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WVU psychologists receive NIH award to seek cures for chronic traumatic brain injuries

With more than 2.8 million occurring annually, traumatic brain injuries are one of the most pressing challenges facing the medical community. 

Cole Vonder Haar
Cole Vonder Haar

Survivors of TBI often experience chronic psychiatric symptoms such as increased risky decision-making and impulsivity, yet there are not treatments available. 

Researchers at West Virginia University are working to find solutions to help these patients improve their everyday quality of life.

Cole Vonder Haar, an assistant professor of behavioral neuroscience in the WVU Department of Psychology, has received a five-year, $989,210 award from the National Institutes of Health to investigate potential treatments for psychiatric deficits arising from chronic TBI.

While most research is focused on the immediate effects of TBI and preventing further damage, Vonder Haar and his team aspire to address long-term effects, including behavioral changes in decision-making, impulsivity and attention span.  

“Even if we were to come up with a catch-all cure for acute TBI tomorrow, it would still leave many people dealing with these really long-term, chronic consequences,” Vonder Haar said. “What we are investigating is the potential to treat patients when their symptoms do not go away.”

Vonder Haar and his research team, including WVU Undergraduate Neuroscience Program Coordinator Kris Martens and University of Pittsburgh Associate Professor of Physical Medicine and Rehabilitation Amy Wagner, are pursuing three potential ways of addressing the chronic, long-term consequences of TBI.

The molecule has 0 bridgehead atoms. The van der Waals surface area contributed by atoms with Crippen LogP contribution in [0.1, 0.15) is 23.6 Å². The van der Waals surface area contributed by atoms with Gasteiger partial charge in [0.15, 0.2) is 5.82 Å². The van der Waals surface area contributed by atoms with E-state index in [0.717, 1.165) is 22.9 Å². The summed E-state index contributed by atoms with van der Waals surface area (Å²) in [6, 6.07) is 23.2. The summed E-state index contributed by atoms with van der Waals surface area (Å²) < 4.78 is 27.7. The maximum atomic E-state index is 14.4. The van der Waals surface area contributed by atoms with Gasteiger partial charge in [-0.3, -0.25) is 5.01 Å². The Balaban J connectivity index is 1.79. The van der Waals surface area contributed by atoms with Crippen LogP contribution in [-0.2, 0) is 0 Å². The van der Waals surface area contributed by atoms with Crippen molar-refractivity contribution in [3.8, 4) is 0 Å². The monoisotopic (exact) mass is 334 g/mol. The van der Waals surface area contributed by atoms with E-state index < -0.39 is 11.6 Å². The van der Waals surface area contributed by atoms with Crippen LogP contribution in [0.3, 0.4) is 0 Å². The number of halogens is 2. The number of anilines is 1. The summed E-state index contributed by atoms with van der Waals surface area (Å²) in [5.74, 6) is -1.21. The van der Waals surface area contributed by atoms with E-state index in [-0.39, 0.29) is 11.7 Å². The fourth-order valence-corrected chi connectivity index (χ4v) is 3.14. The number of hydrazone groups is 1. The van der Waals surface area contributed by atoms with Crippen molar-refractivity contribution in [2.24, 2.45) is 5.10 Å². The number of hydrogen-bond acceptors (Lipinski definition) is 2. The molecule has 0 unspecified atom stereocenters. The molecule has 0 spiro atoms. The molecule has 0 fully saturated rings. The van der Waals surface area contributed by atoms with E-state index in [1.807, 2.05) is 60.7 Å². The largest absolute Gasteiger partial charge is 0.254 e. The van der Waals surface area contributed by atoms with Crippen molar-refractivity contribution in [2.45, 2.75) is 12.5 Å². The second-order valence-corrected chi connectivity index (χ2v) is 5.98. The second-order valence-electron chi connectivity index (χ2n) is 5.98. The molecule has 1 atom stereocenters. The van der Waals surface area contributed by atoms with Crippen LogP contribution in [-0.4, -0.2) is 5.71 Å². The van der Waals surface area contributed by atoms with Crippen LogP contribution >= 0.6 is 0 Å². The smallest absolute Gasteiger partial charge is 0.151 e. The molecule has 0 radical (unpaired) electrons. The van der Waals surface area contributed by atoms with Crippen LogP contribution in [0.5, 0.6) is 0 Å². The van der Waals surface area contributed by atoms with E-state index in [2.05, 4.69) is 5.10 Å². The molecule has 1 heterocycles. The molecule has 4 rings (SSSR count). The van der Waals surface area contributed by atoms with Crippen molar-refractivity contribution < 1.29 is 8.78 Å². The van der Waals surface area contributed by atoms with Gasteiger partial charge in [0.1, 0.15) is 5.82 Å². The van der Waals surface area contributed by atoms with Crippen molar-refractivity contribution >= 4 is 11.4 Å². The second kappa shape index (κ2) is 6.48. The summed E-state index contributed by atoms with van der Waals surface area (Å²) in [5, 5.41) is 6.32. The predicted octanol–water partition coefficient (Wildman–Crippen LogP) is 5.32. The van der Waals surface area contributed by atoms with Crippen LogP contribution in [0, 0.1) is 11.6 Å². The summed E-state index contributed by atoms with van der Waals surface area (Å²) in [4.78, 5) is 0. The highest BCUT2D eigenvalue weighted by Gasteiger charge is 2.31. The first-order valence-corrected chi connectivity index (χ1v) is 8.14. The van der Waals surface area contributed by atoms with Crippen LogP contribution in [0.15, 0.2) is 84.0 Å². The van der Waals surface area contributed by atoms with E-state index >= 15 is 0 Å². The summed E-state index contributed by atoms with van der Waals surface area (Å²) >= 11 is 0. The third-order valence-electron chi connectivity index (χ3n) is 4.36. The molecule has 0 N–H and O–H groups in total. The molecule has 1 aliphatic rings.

The first approach will consider patients’ sensitivities to the environment, identifying environmental factors which could be engaged in rehabilitative treatment. The second is pharmacological, testing the effects of therapeutic drugs. The third is a neuromodulation approach, which involves indirect stimulation to the brain through the scalp.  

These aims focus on dopamine, a neurotransmitter involved in learning, behavior and other complex cognitive processes. Because of reductions in dopamine in TBI patients, these changes may alter the effectiveness of rehabilitative efforts and therapeutic drugs.

  “We hope to learn a lot about what that damage causes, how that translates to these functional impairments and how these treatments might be able to address them,” Vonder Haar said.

The five-year study will begin in June.

“It should surprise no one that an institution like WVU that assisted in the discovery of chronic traumatic encephalopathy would be able to recruit a scientist like Dr. Vonder Haar who studies the long-term effects of traumatic brain injuries,” said Kevin Larkin, chair of the Department of Psychology. “Based on the knowledge generated by this project, his team’s work will assist in the development of novel and effective approaches for rehabilitating behavioral changes experienced by patients with traumatic brain injuries.”